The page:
After two months, I woke up one morning and said to myself: “I’m alive. I got my life as a gift. It’s true that God took my legs but he left me my hands and most importantly, my head works. With what I have left, I will do something.” I don’t know what caused this but since then, I put every ounce of my energy into moving forward. I’m learning to walk with the help of a special implement and I began studying in order to finish my matriculation exams. I play basketball and work out. I believe that one day I will be able to do everything. Everything is dependent on my will.

Despite what happened to me, I still feel like I belong here. This is my country, my home, I have nowhere to run to. And more than that, here, in my land, when what happened to me happens to someone, you discover that you are not forgotten, that the country and the people take care of you, that there are many people around you who believe in you and help you. For me, that is first and foremost my family who stood by me even when I wasn’t speaking to them. I also have many friends, like the SELAH volunteers, who don’t leave my side. This gives me the strength to go on. God gives and God takes away.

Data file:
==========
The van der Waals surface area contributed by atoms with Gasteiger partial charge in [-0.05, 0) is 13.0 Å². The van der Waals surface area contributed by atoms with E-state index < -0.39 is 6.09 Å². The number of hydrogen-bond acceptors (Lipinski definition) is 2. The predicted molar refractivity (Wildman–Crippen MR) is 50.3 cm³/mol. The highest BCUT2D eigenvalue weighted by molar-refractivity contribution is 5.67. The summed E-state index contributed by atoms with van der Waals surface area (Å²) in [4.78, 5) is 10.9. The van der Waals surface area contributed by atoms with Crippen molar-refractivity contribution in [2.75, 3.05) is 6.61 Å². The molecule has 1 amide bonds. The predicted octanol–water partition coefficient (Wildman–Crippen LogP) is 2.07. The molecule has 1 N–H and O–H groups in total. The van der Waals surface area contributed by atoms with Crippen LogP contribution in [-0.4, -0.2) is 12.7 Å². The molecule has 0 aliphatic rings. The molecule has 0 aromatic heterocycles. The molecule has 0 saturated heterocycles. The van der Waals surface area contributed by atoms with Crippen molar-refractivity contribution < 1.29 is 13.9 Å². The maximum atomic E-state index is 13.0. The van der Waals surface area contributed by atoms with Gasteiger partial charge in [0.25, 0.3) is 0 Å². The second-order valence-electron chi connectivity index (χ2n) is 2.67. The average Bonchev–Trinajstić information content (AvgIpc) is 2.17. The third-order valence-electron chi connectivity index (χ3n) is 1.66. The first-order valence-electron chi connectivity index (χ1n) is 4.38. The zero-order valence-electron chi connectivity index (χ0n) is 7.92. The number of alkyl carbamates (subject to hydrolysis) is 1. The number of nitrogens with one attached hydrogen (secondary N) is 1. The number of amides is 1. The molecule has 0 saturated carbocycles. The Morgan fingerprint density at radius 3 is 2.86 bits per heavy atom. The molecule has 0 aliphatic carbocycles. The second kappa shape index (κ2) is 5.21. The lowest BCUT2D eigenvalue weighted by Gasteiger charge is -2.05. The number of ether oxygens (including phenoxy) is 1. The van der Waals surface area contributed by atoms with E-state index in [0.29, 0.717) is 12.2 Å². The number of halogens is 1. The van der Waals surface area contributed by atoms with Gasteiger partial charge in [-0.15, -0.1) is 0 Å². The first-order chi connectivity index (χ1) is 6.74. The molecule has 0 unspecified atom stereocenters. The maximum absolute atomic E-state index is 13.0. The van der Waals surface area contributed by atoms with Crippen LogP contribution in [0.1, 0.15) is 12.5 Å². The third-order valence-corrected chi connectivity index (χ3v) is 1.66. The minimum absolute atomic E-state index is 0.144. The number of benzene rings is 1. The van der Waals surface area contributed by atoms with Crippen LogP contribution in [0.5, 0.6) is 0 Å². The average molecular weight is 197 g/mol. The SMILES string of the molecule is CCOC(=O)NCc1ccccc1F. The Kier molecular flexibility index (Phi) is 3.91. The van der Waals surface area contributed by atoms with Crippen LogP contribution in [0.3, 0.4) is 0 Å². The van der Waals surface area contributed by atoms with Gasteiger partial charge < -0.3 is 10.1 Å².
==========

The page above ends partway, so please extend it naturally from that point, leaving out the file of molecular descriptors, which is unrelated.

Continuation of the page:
VADA'S STORY / Micha Feldamann


Vada (Varda) Hyela’s daughter, Orit, was killed in a bus bombing on June 18, 2002. Orit studied and worked in a program for newly religious girls in Jerusalem. That morning, she took a bus from her home in Gilo to her job in the center of town. Just before the Pat Junction, a suicide bomber exploded himself in the middle of the bus, causing the death of many young people who were on their way to school and to work. This is Vada's story.

Twenty years ago, we began walking to Sudan on the way to Jerusalem. My grandparents always told us that Ethiopia was not our country, that our country was Jerusalem. Because everyone started to go, we believed the time had come. We didn’t know how we would go, we didn’t know how we would arrive, we just believed that the time had come. Even the elders said: “We do not know how we will get there. The distance to Jerusalem is bigger than the distance between the earth and the sky.” We sold what we could and left. We were happy because we were about to arrive in Jerusalem. But we also cried because we left people behind.

The journey was very difficult. We were thirsty, hungry, tired. Little ones died. But the older people said, “Don’t cry for them. God knows…God will guide us.” Some people wanted to go back but we heard that those who returned were put in jail. We were also very afraid, and many times people wept from fear. Even though I was sick, I carried Orit on my back. After a month, we arrived in Sudan.